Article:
Judith Frank

Submitted by Judith E. Frank on Wednesday, 10/16/2019, at 11:56 AM


Ph.D. in English, Cornell University, January 1990

M.F.A. in English, Fiction Writing, Cornell University, May 1987

B.A. in English, with Departmental Honors, The Hebrew University of Jerusalem, 1981


I began my career at Amherst College in 1988, hired primarily as a literary critic specializing in the early English novel.  My first book, Common Ground: Eighteenth-Century English Satiric Fiction and the Poor (Stanford UP, 1997), explores the ideological and formal pressures exerted by the poor upon the satiric novels of gentleman and gentlewoman authors (Fielding, Sterne, Smollett, and Burney), during a time when the poor were experiencing radical social dislocation. After finishing Common Ground, I took up the fiction writing I had put aside for a decade, and began my first novel, Crybaby Butch, which was published by Firebrand Books in 2004. At the time I felt that, in stepping away from the world of academic language and engaging the more immediately personal topic of the way people live their genders, I was embarking upon a totally different kind of creative project. As I wrote, however, I came to realize that I was in fact continuing to explore many of the same abiding concerns – poverty, literacy, pedagogy, mourning – that had structured my scholarly work.  Crybaby Butch traces the relationship between a young, middle-class butch lesbian who teaches adult basic education, and the older, working-class, very masculine butch who becomes her student.  The story centers upon the sometimes comic and sometimes excruciating identifications and misunderstandings between these women of different social classes, generations, and dispositions, as they engage in the intimate interactions of the classroom. 

Like Crybaby Butch, my second novel, All I Love and Know, explores marginal sexualities and the complex ways in which people learn to live in the shadow of immense loss. It takes place, however, on a larger geopolitical stage. All I Love and Know centers on a gay Northampton couple who become the guardians of two small Israeli children when the childrens' parents -- the twin brother and sister-in-law of the Jewish partner -- are killed in a terrorist attack in Jerusalem. It is about the Israeli-Palestinian conflict and the refraction of the US-Israel relationship in the personal lives of American Jews and non-Jews.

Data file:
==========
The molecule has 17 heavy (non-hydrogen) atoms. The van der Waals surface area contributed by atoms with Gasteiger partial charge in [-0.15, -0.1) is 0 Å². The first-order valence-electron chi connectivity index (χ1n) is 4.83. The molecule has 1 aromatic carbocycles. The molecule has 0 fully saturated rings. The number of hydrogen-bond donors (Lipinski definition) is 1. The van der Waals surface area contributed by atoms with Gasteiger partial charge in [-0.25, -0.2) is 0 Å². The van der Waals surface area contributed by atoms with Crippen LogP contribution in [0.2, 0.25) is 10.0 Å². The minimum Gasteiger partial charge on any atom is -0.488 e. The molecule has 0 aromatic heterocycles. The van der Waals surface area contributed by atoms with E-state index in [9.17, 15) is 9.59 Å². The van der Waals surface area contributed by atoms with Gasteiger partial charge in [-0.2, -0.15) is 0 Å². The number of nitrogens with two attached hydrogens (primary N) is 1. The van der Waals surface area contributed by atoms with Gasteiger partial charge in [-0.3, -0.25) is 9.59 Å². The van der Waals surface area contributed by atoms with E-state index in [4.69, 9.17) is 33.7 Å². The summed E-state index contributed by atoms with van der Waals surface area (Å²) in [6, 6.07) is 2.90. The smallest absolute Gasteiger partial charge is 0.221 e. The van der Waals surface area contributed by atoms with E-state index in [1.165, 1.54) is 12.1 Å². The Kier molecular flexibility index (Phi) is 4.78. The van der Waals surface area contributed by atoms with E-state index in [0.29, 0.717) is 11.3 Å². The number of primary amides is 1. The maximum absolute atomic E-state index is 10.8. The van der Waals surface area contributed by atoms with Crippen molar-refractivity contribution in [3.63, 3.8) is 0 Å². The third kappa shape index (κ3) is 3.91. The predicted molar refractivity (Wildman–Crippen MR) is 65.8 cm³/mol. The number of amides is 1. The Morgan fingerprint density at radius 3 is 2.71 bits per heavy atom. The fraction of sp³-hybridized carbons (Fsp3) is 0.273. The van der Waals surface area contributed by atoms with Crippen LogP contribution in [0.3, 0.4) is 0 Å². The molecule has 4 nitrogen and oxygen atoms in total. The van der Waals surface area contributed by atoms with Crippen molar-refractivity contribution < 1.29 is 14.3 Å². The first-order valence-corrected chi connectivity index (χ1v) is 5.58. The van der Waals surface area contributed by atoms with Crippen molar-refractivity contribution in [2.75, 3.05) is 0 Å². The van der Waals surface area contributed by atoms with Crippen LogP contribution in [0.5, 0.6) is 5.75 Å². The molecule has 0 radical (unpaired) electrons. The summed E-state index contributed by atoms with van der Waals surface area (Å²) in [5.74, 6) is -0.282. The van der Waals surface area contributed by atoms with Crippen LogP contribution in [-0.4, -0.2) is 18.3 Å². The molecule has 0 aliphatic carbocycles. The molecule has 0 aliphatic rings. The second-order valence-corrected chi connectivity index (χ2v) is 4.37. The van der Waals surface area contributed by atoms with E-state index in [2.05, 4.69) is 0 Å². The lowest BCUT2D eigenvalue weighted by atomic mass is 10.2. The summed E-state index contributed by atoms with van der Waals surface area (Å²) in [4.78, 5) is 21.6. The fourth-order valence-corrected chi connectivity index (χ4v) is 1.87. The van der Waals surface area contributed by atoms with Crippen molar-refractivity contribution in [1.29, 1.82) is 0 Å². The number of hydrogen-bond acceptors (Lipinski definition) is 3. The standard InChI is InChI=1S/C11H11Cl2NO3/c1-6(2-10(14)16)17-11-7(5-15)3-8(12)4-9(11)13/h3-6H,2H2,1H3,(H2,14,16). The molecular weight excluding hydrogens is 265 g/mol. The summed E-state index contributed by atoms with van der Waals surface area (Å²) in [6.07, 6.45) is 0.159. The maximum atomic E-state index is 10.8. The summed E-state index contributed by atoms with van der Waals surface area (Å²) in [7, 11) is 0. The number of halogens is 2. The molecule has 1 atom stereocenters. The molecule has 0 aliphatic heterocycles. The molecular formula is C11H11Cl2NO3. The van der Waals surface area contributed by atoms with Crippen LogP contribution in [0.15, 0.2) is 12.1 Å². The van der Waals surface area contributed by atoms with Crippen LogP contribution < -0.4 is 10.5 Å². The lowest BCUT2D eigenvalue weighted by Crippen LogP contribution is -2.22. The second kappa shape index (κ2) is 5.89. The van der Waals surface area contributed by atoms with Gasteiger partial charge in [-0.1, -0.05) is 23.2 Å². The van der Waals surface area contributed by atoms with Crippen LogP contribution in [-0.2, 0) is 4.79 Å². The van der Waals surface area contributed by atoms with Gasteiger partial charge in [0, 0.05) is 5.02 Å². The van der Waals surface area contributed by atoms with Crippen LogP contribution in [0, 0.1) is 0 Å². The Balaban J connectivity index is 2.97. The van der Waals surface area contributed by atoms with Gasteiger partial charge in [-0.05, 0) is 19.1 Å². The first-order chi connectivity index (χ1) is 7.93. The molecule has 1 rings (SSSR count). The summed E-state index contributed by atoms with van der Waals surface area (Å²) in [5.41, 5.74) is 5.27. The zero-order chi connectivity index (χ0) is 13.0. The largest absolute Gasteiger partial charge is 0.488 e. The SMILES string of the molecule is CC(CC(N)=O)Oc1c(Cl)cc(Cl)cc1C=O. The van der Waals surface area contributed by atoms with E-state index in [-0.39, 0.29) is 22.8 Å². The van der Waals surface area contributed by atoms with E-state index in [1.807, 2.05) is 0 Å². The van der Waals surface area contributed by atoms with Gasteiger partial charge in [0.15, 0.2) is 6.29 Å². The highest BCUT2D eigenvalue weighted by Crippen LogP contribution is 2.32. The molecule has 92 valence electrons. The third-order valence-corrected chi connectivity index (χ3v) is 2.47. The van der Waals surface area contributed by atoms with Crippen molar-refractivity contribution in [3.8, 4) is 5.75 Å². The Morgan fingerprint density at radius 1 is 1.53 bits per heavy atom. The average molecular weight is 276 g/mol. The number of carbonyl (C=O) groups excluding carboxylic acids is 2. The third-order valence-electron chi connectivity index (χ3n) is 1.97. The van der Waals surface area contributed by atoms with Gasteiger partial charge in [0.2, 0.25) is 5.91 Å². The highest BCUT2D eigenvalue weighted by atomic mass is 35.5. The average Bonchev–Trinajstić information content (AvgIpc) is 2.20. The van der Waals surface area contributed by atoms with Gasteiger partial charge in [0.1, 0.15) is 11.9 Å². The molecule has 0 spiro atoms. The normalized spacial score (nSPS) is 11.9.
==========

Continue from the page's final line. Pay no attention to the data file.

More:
I am currently in working on a novel about queerness, race, and reproduction. 


In both my scholarly and my fiction writing, I have gravitated to exploring the contact between privileged and marginal groups: the middle classes and the poor, the educated and the illiterate, the healthy and the sick, the heteronormative and the queer, the Israeli and the Palestinian. Such interests have also been reflected in courses I teach: on the novel and history (The Rise of the English Novel, The Literature of Britain's First Empire, World History and the Contemporary Novel in English), gay and lesbian fiction (History and Sexuality in the Contemporary Novel), gender studies (Sexuality and Culture: Cross-Dressing), and literary representations of illness (Representing Illness, Illness and Meaning), and the politics of pedagogy (Reading, Writing, and Teaching). 

I also enjoy teaching introductory courses such as Reading the Novel and Fiction Writing I, which I teach on a yearly basis. 

Selected publications


 All I Love and Know, William Morrow, 2014

 Crybaby Butch, Firebrand Books, 2004

 Common Ground:  Eighteenth-Century English Satiric Fiction and the Poor, Stanford University

            Press, 1997

Selected stories and articles:

“Gravel,” Best Lesbian Love Stories 2005, Alyson Press

"The Comic Novel and the Poor:  Fielding's Preface to Joseph Andrews," Eighteenth-Century Studies 27:2 (Winter 1993/94):  217-34.

 "Literacy, Desire, and the Novel:  From Shamela to Joseph Andrews," The Yale Journal of Criticism 6:2 (Fall 1993):  157-74.

 "In the Waiting Room:  Canons, Communities, `Political Correctness,'" in Wild Orchids and Trotsky:  Messages from American Universities, ed. Mark Edmundson (New York:  Penguin, 1993):  125-49.

Awards, Honors, and Residencies

Finalist, Lambda Literary Award, Gay General Fiction (for All I Love and Know).

Finalist, Ferro-Grimley Award for Fiction of the Publishing Triangle, 2015 (for All I Love and Know).

Residency, The MacDowell Colony, November 2012

National Endowment for the Arts Fellowship, 2008 (for All I Love and Know)

Residency, Yaddo artists’ colony, June 2006

Lambda Literary Award, 2005 (Lesbian Debut Fiction, for Crybaby Butch)

Finalist, Benjamin Franklin Award, Independent Book Publishers Association, for Crybaby Butch, 2005

Fiction Winner, Astraea Foundation’s Emerging Lesbian Writers Fund Award, 2000

($10,000 award for work on Crybaby Butch)